Here are some stem cell stories that caught our eye this past week. Some are groundbreaking science, others are of personal interest to us, and still others are just fun.
Stem cells create retina in a dish. A team at Johns Hopkins has shown again that stem cells and their offspring are pretty smart critters. A number of teams have shown that if you direct stem cells to become intermediate, or progenitor cells, of a desired tissue and then place them in the right environment they know how to make all the different types of cells needed to make part of a complex organ. The Hopkins team created retinal tissue in a lab dish that was able to sense and react to light. The tissue they created seemed to self assemble into several of the seven cell types found in a retina and, in particular, create the “rod” cells needed to sense light. They published their results in Nature Communication on line June 10 and Science Daily ran a story on the work. You can read about CIRM-funded projects in the field on our stem cells and blindness fact sheet.
Time-lapse images shows problems in growing cells. For all the potential of pluripotent stem cells, with their ability to become and repair any tissue in the body, one of the biggest bottlenecks to reaping their potential is getting them to grow consistently in the lab. When grown in culture many of them die, and those that survive tend to gain mutations and grow at varying speeds. In any given lab dish, some the most successful cells, the ones that divide most rapidly take on some characteristics of cancer cells. It has been very difficult to parse out the underlying differences in cells that have such different growth rates. So, a team at the University of Sheffield in the U.K. turned a time-lapse camera on single cells in the dish. They found variations in three parameters of growth that should point researchers toward ways to get more uniform, desired growth patterns with their stem cells. They published their work in June 12 online in Stem Cell Reports and HEALTHCANAL picked up the university’s press release.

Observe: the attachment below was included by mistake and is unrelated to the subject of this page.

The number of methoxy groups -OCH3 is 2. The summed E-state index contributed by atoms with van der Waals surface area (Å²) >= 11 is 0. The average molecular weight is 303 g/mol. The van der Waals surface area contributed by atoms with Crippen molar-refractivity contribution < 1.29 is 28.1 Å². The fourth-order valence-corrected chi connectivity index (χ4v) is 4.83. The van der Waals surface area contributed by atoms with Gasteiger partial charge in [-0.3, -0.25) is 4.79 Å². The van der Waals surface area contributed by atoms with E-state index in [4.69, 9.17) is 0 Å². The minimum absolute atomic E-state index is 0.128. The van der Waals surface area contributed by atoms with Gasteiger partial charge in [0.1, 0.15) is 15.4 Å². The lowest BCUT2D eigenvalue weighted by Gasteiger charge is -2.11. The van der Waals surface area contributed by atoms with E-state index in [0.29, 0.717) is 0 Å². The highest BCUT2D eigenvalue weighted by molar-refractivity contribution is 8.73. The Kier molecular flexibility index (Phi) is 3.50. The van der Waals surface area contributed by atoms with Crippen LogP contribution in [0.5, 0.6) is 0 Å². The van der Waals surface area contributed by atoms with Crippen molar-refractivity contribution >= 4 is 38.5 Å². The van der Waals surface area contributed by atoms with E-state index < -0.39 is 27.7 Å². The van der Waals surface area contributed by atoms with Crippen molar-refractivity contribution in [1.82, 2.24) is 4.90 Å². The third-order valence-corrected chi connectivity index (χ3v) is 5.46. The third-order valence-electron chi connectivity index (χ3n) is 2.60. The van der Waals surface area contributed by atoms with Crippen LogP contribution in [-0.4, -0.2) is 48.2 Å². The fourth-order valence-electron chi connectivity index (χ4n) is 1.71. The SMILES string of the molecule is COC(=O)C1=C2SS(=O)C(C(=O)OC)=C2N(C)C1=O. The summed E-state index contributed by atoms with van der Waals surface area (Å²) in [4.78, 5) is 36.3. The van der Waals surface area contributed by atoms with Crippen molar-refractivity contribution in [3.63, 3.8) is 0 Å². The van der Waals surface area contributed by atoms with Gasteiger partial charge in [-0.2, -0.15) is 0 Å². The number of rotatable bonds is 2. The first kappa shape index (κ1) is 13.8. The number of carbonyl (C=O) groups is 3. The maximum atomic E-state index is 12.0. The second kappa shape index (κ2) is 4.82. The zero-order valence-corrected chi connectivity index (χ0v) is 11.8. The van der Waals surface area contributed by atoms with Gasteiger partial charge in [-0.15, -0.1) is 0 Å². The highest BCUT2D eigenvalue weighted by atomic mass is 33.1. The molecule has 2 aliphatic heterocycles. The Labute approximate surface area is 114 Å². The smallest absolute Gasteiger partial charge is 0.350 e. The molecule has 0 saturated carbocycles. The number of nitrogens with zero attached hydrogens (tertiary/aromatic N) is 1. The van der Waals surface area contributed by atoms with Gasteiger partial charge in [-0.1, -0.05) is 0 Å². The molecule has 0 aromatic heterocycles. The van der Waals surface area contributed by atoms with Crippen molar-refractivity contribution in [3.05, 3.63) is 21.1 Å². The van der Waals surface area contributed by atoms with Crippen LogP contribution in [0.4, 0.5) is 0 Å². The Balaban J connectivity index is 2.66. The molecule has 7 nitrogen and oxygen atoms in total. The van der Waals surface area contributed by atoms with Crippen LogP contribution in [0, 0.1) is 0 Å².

Moratorium lifted on fetal cells for Parkinson’s. After the first Parkinson’s patient received a transplant of fetal nerve cells in 1987, over the next decade or so more than 100 patients received similar transplants. But the various teams used such varying cell mixtures, injection procedures and other protocols no one could make sense of the results. Some patients appeared to do better, some seemed to have no benefit and a few developed side effects. So, the field adopted a voluntary moratorium on the procedure in 2003 hoping they could go back to the lab and parse out what might be a successful protocol. They think they have now created a viable option and an international collaboration including teams in the U.S., the U.K., Europe and Japan will begin a new clinical trial using the protocol next month. The news section of the journal Nature ran a story about the decision to move forward June 11. You can read about our projects in the field on our Parkinson’s Disease Fact Sheet.
Gene editing to close door on HIV. CIRM has two teams working on using gene editing of stem cells to cure HIV. One has begun a clinical trial and one hopes to begin a trial later this year. While many media outlets have given some coverage to the concept of using gene editing to create T cells—the main target of HIV—that are immune to its infection, it was nice to see one of the leading web portals The Daily Beast go into some detail about how the potential therapy might work. They talk with a researcher from the University of California, San Francisco using an editing technology known as CRSPR, which is new and generating much excitement these days. Our two teams are using other technologies, but in essence all of them hope to give patients T cells that won’t let the virus infect them by mutating the entryway on the cell surface the virus uses like a key to a door. We like having multiple shots on goal when so many lives are at stake, so having three gene editing tools aimed at this unmet medical need is great.